And we’d have been sickened beyond measure.
As it is, I am beginning to think Rurik should have launched a coup d’etat against that lunatic father of his, done what was needful to secure authority over the Ascalonian state by force of arms, and then negotiated a peace with the Charr, even if the price was withdrawal to Kryta. (Note this: the Charr never, NEVER, NEVER troubled the Ascalonian remnant once they withdrew over the Shiverpeaks and took sanctuary in Kryta. Which begs, or rather, invites, the question of why the Ebon Vanguard went back into the northern Shiverpeaks in the first place and took over the Eye of the North, using it as a base for their terrorist raids into Charr territory.
Yes, I said it. Terrorist raids. Stipulating that the Flame Legion’s dictatorship badly needed overthrowing, and that the player characters had an indispensable hand in starting that ball rolling by freeing Pyre Fierceshot, the actions of the Ascalonians based at the Eye are just…insupportable…in light of what we now know.
Unfortunately, we can’t give back our Hall of Monuments rewards - rewards presumably awarded by the Ebon Vanguard - so yeah, I’m going to take them. But, as Jackson Browne said in a song thirty years ago, “the freedom I found was not quite so sweet when the truth was known.”)
Okay. Tomorrow, look into jump cuts. I just want to do a few quick blogs now before heading to bed.
Yes, exactly! You’re completely right. The thing of it is is that that’s the glory of the Guild Wars storyline. And it took some cojones, really cojones, to stand by that. Now, if this had been something like Warcraft or a more pop-culture MMORPG, they would have stuck with the black & white approach, because that’s easier. You know, some stuff is pure good, and some are pure evil.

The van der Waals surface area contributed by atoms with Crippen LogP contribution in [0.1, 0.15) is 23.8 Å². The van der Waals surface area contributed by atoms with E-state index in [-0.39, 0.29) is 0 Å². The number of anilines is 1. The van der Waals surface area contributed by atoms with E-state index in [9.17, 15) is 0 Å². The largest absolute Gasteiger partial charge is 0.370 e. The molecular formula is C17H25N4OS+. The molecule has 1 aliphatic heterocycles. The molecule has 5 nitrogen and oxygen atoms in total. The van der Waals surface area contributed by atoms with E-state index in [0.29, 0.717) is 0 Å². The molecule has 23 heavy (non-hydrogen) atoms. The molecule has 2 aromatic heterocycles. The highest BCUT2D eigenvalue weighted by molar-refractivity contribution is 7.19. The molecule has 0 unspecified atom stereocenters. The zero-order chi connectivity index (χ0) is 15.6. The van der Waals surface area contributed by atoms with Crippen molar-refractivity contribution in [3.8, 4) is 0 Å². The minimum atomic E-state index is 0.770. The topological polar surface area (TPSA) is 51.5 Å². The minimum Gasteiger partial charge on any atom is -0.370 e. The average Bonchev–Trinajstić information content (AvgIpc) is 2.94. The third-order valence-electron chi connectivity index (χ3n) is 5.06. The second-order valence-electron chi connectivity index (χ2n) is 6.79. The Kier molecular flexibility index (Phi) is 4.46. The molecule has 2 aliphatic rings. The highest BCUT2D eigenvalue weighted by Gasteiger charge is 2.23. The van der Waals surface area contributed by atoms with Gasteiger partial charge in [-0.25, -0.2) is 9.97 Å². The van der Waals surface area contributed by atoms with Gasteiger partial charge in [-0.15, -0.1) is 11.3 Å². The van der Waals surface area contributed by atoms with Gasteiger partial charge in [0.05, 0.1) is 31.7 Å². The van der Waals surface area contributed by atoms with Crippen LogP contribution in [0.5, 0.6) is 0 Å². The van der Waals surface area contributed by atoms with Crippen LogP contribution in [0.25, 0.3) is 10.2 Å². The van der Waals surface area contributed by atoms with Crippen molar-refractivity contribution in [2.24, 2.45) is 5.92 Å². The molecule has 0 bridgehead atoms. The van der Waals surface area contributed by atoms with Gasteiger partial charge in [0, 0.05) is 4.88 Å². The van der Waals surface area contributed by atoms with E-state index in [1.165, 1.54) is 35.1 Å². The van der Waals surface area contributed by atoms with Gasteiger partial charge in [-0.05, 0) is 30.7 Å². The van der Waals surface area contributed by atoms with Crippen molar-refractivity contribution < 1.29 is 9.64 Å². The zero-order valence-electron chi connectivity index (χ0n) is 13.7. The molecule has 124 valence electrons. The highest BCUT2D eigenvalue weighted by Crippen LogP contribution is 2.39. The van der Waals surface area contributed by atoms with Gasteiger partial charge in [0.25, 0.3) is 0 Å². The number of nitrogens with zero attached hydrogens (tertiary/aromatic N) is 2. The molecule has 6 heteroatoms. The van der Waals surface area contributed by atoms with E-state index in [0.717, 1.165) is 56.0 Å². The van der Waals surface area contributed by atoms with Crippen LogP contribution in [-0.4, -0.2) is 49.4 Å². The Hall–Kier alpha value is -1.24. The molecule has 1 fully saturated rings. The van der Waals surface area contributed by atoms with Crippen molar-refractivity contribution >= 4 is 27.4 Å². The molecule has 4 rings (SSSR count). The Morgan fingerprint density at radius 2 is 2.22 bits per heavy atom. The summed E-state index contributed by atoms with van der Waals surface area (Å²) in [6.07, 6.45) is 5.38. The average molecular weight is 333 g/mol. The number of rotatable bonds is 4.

In fact, there are instances where the writers have tried to reinforce this despite shades of grey having crept into their work. Citing World of Warcraft again, one of the things that was said, by Metzen, about Cataclysm is that he wanted to reaffirm the idea that the Alliance were the unshakable, perfect good guys, and that the horde were these people who’d do terrible, unethical things, essentially the bad guys. This was an image he really wantd to push, hence Sylvanas and the plague.
The only problem with this is that it doesn’t make sense any more. Because he pushed this black & white, binary (1 and 0) perception of things, you have elements that don’t fit. What about the tauren? If the plague had really been used, they would have stormed out of the Alliance, and yet it was, and they didn’t. They would have demanded Garrosh do something, and upon Garrosh refusing (which he would have), they would have just left. Never to return.
So the tauren make no sense now in regards to WoW lore, because Metzen.
The reason he wrote things that way is because black & white is easier than shades of grey. In fact, taking something that’s black & white and turning it upon its head so that you discover the dirty dealings of what you had believed to be perfection is a powerful thing. I remember in one really interesting series of Captain America comics that he basically ended up having a nervous brekdown after discovering just how corrupt the American government had become.
In the past, he was pretty much trained to believe that the American government represented the good guys, and freedom for all people, everywhere. He was supposed to be the symbol of that freedom, doing what the Vigil do - fighting so that others who can’t fight can remain free. That was his credo, his philosophy, his raison d’etre. But then he discovers that it isn’t all as rosy as he’d thought, and that corruption was a part of the American government as it is any other government the world over.